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Dutch DPA: unlimited publication of WHOIS-data violates privacy law

The unlimited publication of WHOIS-data of domain name registrants by Dutch registries is a violation of current Dutch privacy law. The Dutch Data Protection Authority (DPA) has published a letter it sent to a Dutch administrator of the domain name extensions .amsterdam and .frl. WHOIS-data are data such as name, address, e-mail address and telephone number of the domain name registrant.

Unlimited publication of these personal data on the internet is not necessary. Needless to say, access to personal data of domain name registrants should be granted when such access is necessary for technical reasons, or for law enforcement when it is legally entitled to such access: so called layered access.

Request Dutch registry

The Dutch DPA publishes this statement in response to a request by this Dutch registry. Registries are parties who perform the technical administration of domain name extensions such as .com and .nl. Based on the rules issued by ICANN, the worldwide domain name administrator, this Dutch registry would be required to publish WHOIS-data on the internet with unlimited access. This Dutch registry however offers the possibility to publish only limited WHOIS-data of private domain name registrants. This is in accordance with current privacy law.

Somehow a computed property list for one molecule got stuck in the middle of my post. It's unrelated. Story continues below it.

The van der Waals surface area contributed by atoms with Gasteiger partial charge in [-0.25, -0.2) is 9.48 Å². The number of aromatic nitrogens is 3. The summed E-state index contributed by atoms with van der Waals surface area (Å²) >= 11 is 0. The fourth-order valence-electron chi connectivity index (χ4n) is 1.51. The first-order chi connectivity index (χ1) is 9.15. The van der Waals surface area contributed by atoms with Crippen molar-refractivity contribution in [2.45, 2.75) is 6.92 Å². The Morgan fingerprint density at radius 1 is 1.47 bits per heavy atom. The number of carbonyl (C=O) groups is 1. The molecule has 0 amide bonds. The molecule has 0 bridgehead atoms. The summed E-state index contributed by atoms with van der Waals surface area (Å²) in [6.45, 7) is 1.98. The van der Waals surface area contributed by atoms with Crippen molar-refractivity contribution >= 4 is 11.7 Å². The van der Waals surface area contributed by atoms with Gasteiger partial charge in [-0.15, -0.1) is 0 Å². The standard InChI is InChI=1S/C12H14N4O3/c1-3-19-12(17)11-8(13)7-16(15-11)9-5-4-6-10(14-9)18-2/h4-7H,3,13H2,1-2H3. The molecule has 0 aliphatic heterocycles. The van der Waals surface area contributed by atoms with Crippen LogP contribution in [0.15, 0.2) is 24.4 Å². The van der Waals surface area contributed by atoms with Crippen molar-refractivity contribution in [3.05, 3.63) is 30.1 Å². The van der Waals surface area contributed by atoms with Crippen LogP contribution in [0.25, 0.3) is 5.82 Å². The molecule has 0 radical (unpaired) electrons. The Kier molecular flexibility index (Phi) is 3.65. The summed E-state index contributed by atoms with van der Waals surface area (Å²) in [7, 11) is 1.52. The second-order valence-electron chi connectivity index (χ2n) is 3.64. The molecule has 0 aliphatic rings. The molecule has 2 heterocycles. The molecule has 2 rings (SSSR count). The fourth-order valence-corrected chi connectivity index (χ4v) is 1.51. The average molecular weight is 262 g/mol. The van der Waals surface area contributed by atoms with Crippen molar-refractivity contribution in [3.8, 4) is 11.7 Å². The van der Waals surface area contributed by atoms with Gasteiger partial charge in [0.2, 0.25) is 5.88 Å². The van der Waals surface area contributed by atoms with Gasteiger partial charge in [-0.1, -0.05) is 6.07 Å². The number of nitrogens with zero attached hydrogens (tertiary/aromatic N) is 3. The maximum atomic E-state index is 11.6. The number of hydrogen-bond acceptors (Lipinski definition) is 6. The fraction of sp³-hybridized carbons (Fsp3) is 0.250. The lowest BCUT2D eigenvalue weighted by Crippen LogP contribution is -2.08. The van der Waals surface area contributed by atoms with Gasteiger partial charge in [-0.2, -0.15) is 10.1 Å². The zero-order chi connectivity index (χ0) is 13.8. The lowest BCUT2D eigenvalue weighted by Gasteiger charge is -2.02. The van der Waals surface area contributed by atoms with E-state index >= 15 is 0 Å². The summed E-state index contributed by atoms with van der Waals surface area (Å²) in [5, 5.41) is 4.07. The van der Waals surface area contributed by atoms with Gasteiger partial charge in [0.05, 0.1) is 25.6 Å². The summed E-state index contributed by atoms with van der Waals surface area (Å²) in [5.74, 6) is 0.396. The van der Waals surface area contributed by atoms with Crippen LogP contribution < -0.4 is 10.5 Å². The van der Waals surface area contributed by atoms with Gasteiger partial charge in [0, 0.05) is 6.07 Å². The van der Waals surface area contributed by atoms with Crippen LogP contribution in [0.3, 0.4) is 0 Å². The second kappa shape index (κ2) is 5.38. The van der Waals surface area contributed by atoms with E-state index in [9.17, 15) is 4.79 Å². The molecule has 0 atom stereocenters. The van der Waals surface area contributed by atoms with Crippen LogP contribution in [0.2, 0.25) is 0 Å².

European data protection authorities

The Dutch DPA regularly receives signals from citizens, domain name registrants, who notice that their WHOIS-data is republished and re-used via several websites. Earlier, since 2003, the European data protection authorities, assembled in the Article 29 Working Party (WP29), already expressed their concerns about the unlimited publication of personal data of domain name registrants.

Unlimited publication of WHOIS-data in violation of privacy law

If WHOIS-data concern individuals, these data are personal data and Dutch privacy law is applicable. The unlimited publication of WHOIS-data via internet is a form of processing personal data for which a legal ground is necessary. According to the Dutch DPA and the WP29 before that, ICANN and registries cannot successfully appeal to the grounds ‘necessary for the performance of a contract’ or ‘legitimate interest’. Relying on the ground of ‘consent from the individual domain name registrants’ is not possible either, because consent in this context would be a requirement for obtaining a domain name, and therefore not freely given.

The General Data Protection Regulation (GDPR) becomes applicable law on 25 May 2018. Under the GDPR, unlimited publication of WHOIS-data would also violate privacy law.